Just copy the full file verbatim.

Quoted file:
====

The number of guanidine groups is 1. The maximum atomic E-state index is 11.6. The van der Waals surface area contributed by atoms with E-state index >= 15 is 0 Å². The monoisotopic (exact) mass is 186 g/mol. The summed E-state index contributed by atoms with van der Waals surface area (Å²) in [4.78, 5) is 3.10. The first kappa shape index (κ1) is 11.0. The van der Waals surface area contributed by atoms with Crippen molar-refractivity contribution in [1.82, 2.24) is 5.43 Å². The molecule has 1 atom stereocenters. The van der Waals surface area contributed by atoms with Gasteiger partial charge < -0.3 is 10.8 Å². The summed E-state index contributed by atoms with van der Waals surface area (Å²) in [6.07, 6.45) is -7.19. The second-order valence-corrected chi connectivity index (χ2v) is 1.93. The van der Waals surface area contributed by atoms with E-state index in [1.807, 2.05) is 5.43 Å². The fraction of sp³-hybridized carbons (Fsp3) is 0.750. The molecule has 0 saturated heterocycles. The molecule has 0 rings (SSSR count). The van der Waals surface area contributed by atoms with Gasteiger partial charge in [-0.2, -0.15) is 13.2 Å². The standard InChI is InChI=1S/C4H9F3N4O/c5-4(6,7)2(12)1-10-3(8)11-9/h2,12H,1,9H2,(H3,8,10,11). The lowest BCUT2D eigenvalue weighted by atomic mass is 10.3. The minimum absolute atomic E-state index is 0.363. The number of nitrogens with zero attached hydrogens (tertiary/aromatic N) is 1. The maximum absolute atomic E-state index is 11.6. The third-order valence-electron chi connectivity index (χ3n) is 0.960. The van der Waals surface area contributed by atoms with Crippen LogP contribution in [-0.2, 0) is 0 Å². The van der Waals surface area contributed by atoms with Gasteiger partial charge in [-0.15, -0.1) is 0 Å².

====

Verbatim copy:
The number of guanidine groups is 1. The maximum atomic E-state index is 11.6. The van der Waals surface area contributed by atoms with E-state index >= 15 is 0 Å². The monoisotopic (exact) mass is 186 g/mol. The summed E-state index contributed by atoms with van der Waals surface area (Å²) in [4.78, 5) is 3.10. The first kappa shape index (κ1) is 11.0. The van der Waals surface area contributed by atoms with Crippen molar-refractivity contribution in [1.82, 2.24) is 5.43 Å². The molecule has 1 atom stereocenters. The van der Waals surface area contributed by atoms with Gasteiger partial charge < -0.3 is 10.8 Å². The summed E-state index contributed by atoms with van der Waals surface area (Å²) in [6.07, 6.45) is -7.19. The second-order valence-corrected chi connectivity index (χ2v) is 1.93. The van der Waals surface area contributed by atoms with E-state index in [1.807, 2.05) is 5.43 Å². The fraction of sp³-hybridized carbons (Fsp3) is 0.750. The molecule has 0 saturated heterocycles. The molecule has 0 rings (SSSR count). The van der Waals surface area contributed by atoms with Gasteiger partial charge in [-0.2, -0.15) is 13.2 Å². The standard InChI is InChI=1S/C4H9F3N4O/c5-4(6,7)2(12)1-10-3(8)11-9/h2,12H,1,9H2,(H3,8,10,11). The lowest BCUT2D eigenvalue weighted by atomic mass is 10.3. The minimum absolute atomic E-state index is 0.363. The number of nitrogens with zero attached hydrogens (tertiary/aromatic N) is 1. The maximum absolute atomic E-state index is 11.6. The third-order valence-electron chi connectivity index (χ3n) is 0.960. The van der Waals surface area contributed by atoms with Crippen LogP contribution in [-0.2, 0) is 0 Å². The van der Waals surface area contributed by atoms with Gasteiger partial charge in [-0.15, -0.1) is 0 Å².